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Thread: questions regarding use of chamonix f1..

  1. #1

    Join Date
    Jan 2012
    8 questions regarding use of chamonix f1..

    ..about two weeks ago i opened a thread because a friend of mine and me got us two chamonix f1 after having used two speed graphics and encountered some problems in using the cameras we did not encounter with the speeds..

    ..with the help of the forum (and with hugos help (he was really great)) we could rule out that there is something wrong with the cameras..
    ..its not..they are absolutely fine, but it seems we still don't know some things we should know to get the results we are trying to get.. the above mentioned thread there was really fine advice for theory and practical work and i more and more am understanding things like the hinge line etc, but there are things about the camera that despite all theory i don't understand..

    1) it is said that the "dotted lines" on the ground glass of the chamonix is the line along that objects stay in focus when applying rear this right and also why is this if i am applying rear tilt around the bottom axis..objects placed on a dotted line above the bottom axis should shift out of focus if tilting the rear if i understand it right, so this sounds unlogic to me..maybe it isn't, but please help me understand..

    ..more to come but i am planning to ask my questions in a cumulative order as maybe some things i want to ask are answered by the replays i get for this..

    ..any help would be highly appreciated..

    ..thx in advance, erik..

  2. #2

    Join Date
    Feb 2001
    Blue Jay, CA

    Re: questions regarding use of chamonix f1..

    Personally I think you are getting too bogged down in theory. A wonderful thing about the ground glass is that you can actually SEE the effect of changes you make to the many movements that are available. Look at the glass and tilt the lens and you'll see the effect of that. Ditto on back tilt. You will then have an intuitive grasp without concerning yourself with the S principal. Movements are well and good, but truth be told most of us don't use them that often in a big way.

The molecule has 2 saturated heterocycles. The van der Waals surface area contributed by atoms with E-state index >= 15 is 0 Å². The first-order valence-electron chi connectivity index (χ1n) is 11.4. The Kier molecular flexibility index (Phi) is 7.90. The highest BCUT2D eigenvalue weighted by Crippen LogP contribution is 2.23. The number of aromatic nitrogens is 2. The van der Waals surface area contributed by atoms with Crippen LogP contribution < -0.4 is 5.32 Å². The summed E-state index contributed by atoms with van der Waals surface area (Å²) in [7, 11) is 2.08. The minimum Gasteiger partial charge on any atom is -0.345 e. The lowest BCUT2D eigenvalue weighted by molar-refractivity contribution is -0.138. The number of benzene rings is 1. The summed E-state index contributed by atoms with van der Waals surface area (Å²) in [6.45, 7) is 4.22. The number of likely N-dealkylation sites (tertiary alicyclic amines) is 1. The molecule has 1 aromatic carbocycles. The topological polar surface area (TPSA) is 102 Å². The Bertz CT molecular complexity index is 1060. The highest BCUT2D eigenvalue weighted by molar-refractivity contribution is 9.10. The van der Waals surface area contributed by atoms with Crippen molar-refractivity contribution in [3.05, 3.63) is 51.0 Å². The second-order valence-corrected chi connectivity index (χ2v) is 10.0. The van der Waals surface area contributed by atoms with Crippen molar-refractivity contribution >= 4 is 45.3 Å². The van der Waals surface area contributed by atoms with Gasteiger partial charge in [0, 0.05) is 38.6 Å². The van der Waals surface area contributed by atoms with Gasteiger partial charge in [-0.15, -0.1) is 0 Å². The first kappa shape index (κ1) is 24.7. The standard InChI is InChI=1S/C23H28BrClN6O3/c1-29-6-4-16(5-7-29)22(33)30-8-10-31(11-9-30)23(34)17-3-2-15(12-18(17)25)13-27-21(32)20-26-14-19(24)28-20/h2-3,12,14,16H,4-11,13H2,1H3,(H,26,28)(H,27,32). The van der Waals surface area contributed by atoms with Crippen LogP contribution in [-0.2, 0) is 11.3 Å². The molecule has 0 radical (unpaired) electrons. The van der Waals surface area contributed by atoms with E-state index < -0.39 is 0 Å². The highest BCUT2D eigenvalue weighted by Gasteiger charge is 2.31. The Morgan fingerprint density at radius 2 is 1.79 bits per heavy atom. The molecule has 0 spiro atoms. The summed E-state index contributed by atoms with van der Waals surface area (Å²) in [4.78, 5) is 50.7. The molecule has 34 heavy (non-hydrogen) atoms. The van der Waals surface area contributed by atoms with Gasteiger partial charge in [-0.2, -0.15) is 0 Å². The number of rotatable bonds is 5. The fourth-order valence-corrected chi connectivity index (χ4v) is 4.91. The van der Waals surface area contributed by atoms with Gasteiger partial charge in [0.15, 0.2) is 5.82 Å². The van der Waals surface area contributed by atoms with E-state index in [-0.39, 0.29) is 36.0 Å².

After many years of using a view camera, I use front rise often to square things up. I love having trees and buildings that aren't leaning. And some back tilt or front tilt a little -- sometimes -- and that is it.

  3. #3

    Join Date
    Jan 2012

    Re: questions regarding use of chamonix f1..

    2) also how do you focus correctly and estimate what will be sharp and also estimate the depth of field ?

    ..background for this question is that that friend of mine tried to take a shot with a nikkor f9/90mm and first set the camera to zero, leveled it, focused using the ground glass with a loupe, also used the reflex viewer and applied front tilt and rear tilt, then again controlled for correct focus and then closed the lens to f32 and took the shot..
    ..trying to judge composition and focus and focus plane(s) closed down is not possible as apart from very very well lit objects and settings you will see literally nothing.. if composing and then shutting down do you "estimate" the outcome or are there some tricks we don't know..
    ..i never thought that i would have to ask for correct focusing in my life, but it seems that i have to..
    ..large format makes you bow your head in respect for things you falsely thought are no problem for you..:-)..
    ..thx for any advice/your procedure..

  4. #4

    Join Date
    Nov 2009
    Sheffield, UK.

    Re: questions regarding use of chamonix f1..

    When using the rear asymmetric tilt you only need to worry about the bottom dotted line on the ground glass, the one about which the glass is tilting. Things on this line stay in focus (typically a distant object) and you then bring foreground objects into focus by tilting. Do not worry about the top dotted line, that's only there for if you ever mount the camera's back the other way up!